Skipping court appearance doesn’t pay |

Skipping court appearance doesn’t pay

Edward Neil Bugay

Not showing up for your court date is a quick and easy way to make a bad situation worse.

When defendants fail to appear or fail to comply, they forfeit the money they put down for bond and a warrant is generally issued for their arrest.

“It’s something that defendants should want to avoid,” said District Attorney Sherry Caloia.

They normally get caught and brought in anyway.

According to Garfield County Sheriff Lou Vallario, most are picked up locally. Some turn themselves in or are contacted at their last known address. A few — generally those who were just passing through at the time of their arrest — do flee to another jurisdiction, and are pursued or extradited in proportion with their crime.

“If you break the law, you break the law, but just like any agency we have to prioritize,” Vallario noted.

Those who stick around generally find it difficult to stay under the radar in a small community, Caloia observed.

It eventually catches up to them,” she said. “Some are caught committing crimes again, some are recognized by law enforcement, some are arrested because they’re with other people who get arrested.”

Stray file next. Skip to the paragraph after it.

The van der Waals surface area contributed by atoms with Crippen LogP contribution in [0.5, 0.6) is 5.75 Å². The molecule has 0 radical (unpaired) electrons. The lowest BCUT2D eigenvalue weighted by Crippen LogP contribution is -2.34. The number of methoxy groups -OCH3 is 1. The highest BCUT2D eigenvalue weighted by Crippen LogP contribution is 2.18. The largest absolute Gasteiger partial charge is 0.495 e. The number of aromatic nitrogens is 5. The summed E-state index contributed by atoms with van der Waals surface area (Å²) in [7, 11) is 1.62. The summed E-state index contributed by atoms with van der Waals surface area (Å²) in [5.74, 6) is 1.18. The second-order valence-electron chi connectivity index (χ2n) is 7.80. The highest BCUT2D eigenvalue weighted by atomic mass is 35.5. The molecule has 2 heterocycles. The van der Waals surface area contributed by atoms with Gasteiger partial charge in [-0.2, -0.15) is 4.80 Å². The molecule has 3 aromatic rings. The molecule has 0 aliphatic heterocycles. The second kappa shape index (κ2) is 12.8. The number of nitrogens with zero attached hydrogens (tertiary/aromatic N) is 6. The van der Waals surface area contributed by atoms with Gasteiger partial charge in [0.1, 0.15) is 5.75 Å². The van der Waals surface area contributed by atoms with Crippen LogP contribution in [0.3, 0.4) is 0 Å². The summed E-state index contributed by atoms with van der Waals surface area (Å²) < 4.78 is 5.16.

The second time around they generally aren’t eligible for a personal recognizance bond or have to pay more overall, Caloia said.

Vallario sees his share of repeat offenders.

“Some of these folks unfortunately can’t help but come into law enforcement on a regular basis,” he said.

The sheriff observed that some people view the bond process as discriminatory, since it favors wealthy suspects who can pay to be released. He favors local and national trends toward more evidence-based pretrial risk assessment, which seek to keep flight risks in jail and release those who are unlikely to skip town.

“The idea of incarcerating someone is really because they’re dangerous or they’re likely to reoffend,” he observed. “It’s not punishment in this phase.”

In an effort to catch up with court renegades, the Garfield County Sheriff’s Office maintains a wanted list online at

“The intent is to generate interest in the public,” Vallario explained. “It’s not like the FBI 10 most wanted, it’s people we’ve arrested that haven’t complied with the court structure. We’re using that tool to get them back in front of the judge.”

The page was down for maintenance Friday, but the three most recent felony cases are Edward Neil Bugay, 54, of Silt; Mary Irene Fears, 38, of Glenwood; and Hevert Salazar-Aguilar aka “Euver,” 21, of Glenwood. Anyone with information is encouraged to call 970-945-0453 or send an email to

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